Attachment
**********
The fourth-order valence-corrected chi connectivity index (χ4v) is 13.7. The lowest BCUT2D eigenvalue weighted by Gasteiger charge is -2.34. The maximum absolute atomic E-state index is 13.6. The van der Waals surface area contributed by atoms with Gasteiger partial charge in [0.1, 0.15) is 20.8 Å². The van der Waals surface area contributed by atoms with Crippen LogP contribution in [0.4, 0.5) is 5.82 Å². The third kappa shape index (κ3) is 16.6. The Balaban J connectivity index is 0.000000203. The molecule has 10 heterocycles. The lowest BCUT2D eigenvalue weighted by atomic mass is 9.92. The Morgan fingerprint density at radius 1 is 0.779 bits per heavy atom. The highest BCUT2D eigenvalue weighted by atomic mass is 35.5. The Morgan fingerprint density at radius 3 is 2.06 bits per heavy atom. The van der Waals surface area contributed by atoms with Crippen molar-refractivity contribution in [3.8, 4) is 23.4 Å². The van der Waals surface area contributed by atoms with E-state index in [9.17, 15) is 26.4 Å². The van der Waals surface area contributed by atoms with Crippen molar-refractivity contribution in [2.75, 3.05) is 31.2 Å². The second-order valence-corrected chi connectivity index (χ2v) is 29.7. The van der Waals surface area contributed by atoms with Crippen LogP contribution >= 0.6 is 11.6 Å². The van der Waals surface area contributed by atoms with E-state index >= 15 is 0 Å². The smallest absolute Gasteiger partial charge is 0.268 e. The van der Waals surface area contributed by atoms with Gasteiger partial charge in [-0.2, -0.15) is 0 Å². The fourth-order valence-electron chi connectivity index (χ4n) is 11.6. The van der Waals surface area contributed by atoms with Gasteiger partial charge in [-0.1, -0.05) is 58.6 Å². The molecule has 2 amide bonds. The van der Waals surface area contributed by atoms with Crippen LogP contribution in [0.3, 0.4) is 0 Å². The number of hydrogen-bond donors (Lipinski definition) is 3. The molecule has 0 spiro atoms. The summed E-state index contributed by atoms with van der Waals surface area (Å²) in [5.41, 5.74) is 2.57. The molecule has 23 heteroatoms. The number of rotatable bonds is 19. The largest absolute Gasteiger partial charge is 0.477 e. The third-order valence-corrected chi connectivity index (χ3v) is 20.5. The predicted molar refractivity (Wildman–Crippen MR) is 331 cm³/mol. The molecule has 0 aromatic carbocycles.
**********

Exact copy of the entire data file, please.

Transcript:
The fourth-order valence-corrected chi connectivity index (χ4v) is 13.7. The lowest BCUT2D eigenvalue weighted by Gasteiger charge is -2.34. The maximum absolute atomic E-state index is 13.6. The van der Waals surface area contributed by atoms with Gasteiger partial charge in [0.1, 0.15) is 20.8 Å². The van der Waals surface area contributed by atoms with Crippen LogP contribution in [0.4, 0.5) is 5.82 Å². The third kappa shape index (κ3) is 16.6. The Balaban J connectivity index is 0.000000203. The molecule has 10 heterocycles. The lowest BCUT2D eigenvalue weighted by atomic mass is 9.92. The Morgan fingerprint density at radius 1 is 0.779 bits per heavy atom. The highest BCUT2D eigenvalue weighted by atomic mass is 35.5. The Morgan fingerprint density at radius 3 is 2.06 bits per heavy atom. The van der Waals surface area contributed by atoms with Crippen molar-refractivity contribution in [3.8, 4) is 23.4 Å². The van der Waals surface area contributed by atoms with E-state index in [9.17, 15) is 26.4 Å². The van der Waals surface area contributed by atoms with Crippen molar-refractivity contribution in [2.75, 3.05) is 31.2 Å². The second-order valence-corrected chi connectivity index (χ2v) is 29.7. The van der Waals surface area contributed by atoms with Crippen LogP contribution >= 0.6 is 11.6 Å². The van der Waals surface area contributed by atoms with E-state index >= 15 is 0 Å². The smallest absolute Gasteiger partial charge is 0.268 e. The van der Waals surface area contributed by atoms with Gasteiger partial charge in [-0.2, -0.15) is 0 Å². The fourth-order valence-electron chi connectivity index (χ4n) is 11.6. The van der Waals surface area contributed by atoms with Gasteiger partial charge in [-0.1, -0.05) is 58.6 Å². The molecule has 2 amide bonds. The van der Waals surface area contributed by atoms with Crippen LogP contribution in [0.3, 0.4) is 0 Å². The number of hydrogen-bond donors (Lipinski definition) is 3. The molecule has 0 spiro atoms. The summed E-state index contributed by atoms with van der Waals surface area (Å²) in [5.41, 5.74) is 2.57. The molecule has 23 heteroatoms. The number of rotatable bonds is 19. The largest absolute Gasteiger partial charge is 0.477 e. The third-order valence-corrected chi connectivity index (χ3v) is 20.5. The predicted molar refractivity (Wildman–Crippen MR) is 331 cm³/mol. The molecule has 0 aromatic carbocycles.